Marketing back then allowed for more variation than today as shell construction wasn't a big marketing focus. Also in the old days, drums all had calf heads, so you would only see the inside when you changed a head. This continued on with white mylar heads, until clear heads became a thing but I suspect that didn't do all that much to prevent them from sending out mix and match kits.

Premier did the same thing, but in some ways it was worse. You had 3 ply birch shells early on, then 3 ply mahogany for several years, then back to 3 ply birch. It was common to get mixed shelled kits. On top of that, you had metric sizes early on and then they went to standard inch sizes around '68. Sometimes preinternational drums would also get mixed in.

 

I suspect the same thing went on with all of the other American drum companies back then. It was just a different world back then.

Posted on 1 month ago
#5
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I've got a "born together" Ludwig kit with date stamps all Dec 31, 1968.  A New Year's Eve kit!  Is that a 1968 kit or a 1969?  I think it's obvious that it's an early 1969.

And we must always remember that when these drums were made, no one at any factory was thinking about their drums someday being collectable, with future drummers geeking out over little details like date stamps, badge numbers, interior finishes, etc.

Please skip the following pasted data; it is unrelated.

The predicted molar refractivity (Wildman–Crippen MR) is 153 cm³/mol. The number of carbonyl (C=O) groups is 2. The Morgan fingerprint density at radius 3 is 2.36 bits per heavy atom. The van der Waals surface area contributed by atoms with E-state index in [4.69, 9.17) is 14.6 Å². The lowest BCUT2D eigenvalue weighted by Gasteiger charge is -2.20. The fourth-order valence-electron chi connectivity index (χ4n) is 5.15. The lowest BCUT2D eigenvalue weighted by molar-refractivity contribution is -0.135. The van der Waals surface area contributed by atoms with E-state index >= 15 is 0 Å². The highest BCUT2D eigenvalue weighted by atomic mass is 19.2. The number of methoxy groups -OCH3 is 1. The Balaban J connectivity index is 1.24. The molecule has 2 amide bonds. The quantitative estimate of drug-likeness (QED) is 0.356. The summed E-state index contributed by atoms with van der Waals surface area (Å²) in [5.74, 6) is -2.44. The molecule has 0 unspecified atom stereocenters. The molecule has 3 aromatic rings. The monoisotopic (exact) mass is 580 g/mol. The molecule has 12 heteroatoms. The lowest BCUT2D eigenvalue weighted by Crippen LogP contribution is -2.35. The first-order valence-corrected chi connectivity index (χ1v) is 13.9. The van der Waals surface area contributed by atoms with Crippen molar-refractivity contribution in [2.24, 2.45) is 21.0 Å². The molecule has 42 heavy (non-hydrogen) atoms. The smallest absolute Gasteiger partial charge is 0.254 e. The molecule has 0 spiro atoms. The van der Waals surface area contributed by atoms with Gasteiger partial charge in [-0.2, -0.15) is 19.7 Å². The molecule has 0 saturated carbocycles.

In 1976, I ordered a Ludwig kit that came from the factory with a mix of clear and granitone interiors.  I was quite disappointed!

Over the years, I've seen two or three "born together" Ludwig kits that had a mix of keystone and B/O badges.  Today that would cause us collectors to turn our noses up at such travesty, carelessness, lack of attention to detail, even negligence, but back when those drums were made, a Ludwig badge was a Ludwig badge.  

But it sure is fun geeking out over this stuff!

Regards, Marty Black

Posted on 1 month ago
#6
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Born in 1965, my moustache wouldn't grow until 1985. So...am I only 38?

Posted on 1 month ago
#7
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It may be different for Rogers drums. Bobby always called that hypothetical kit a 66/67, and he would play it out and offer that you could too if you bought it. 😁

Posted on 3 days ago
#8